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Federal Communications Commission
Washington, D.C. 20554
In the Matter of )
Business Cell Systems ) File Number EB-02-AT-415
Owner of Antenna Structure #1216842 near Tellico ) NAL/Acct.
Plains, Tennessee ) FRN: 0005-8658-60
Athens, Tennessee )
Adopted: July 23, 2004 Released: July 27, 2004
By the Chief, Enforcement Bureau:
1. In this Forfeiture Order (``Order''), we issue a
monetary forfeiture in the amount of eight thousand dollars
($8,000) to Business Cell Systems (``Business Cell''), owner of
antenna structure #1216842, for willful and repeated violation of
Section 17.51(b) of the Commission's Rules (``Rules'').1 The
noted violation involves failure to continuously exhibit all
medium intensity obstruction lighting during daylight hours.
2. On January 23, 2003, the Commission's Atlanta Field
Office (``Atlanta Office'') released a Notice of Apparent
Liability for Forfeiture (``NAL'') to Business Cell in the amount
of ten thousand dollars ($10,000).2 Business Cell filed a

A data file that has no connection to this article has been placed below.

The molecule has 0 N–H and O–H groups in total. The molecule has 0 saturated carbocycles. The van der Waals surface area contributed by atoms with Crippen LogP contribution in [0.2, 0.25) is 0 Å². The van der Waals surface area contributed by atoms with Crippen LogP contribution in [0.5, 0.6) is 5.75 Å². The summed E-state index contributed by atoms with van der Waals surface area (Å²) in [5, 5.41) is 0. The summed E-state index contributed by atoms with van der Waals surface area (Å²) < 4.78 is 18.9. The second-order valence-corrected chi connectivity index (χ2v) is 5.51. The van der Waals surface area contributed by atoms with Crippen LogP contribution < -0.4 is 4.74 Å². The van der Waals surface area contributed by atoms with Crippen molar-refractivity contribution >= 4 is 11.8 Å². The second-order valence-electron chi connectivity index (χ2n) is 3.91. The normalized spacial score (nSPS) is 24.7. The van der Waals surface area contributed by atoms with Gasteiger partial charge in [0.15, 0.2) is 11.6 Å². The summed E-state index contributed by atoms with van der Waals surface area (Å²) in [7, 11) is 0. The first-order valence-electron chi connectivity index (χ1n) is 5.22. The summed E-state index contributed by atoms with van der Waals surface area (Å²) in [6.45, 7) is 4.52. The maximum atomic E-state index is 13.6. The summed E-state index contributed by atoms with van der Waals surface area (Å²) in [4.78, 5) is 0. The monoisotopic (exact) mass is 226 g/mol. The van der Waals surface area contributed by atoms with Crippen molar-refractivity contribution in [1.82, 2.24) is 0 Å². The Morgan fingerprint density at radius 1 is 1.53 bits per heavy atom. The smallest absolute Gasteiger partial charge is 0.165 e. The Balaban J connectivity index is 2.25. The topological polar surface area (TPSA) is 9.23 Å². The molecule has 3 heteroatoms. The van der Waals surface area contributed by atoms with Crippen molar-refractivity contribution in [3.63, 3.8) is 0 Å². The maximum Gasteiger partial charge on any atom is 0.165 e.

response on February 4, 2003.
3. On November 19 and 21, 2002, in response to a
complaint of an unlit tower, an agent of the Atlanta Office
inspected the antenna structure associated with FCC antenna
structure registration (``ASR'') #1216842 located near Tellico
Plains, Tennessee. At the times of inspection, 9:30 a.m. on
November 19, 2002, and 2:30 p.m. on November 21, 2002, the
unpainted structure had no white obstruction lighting in
4. On November 21, 2002, an agent of the Atlanta Office
determined from the Commission ASR database that antenna
structure #1216842 was registered to Business Cell and that the
registration included requirements to maintain medium intensity
obstruction lighting during daytime and nighttime hours. The FCC
agent telephoned the nearest Flight Service Station of the
Federal Aviation Administration (``FAA''), which verified that it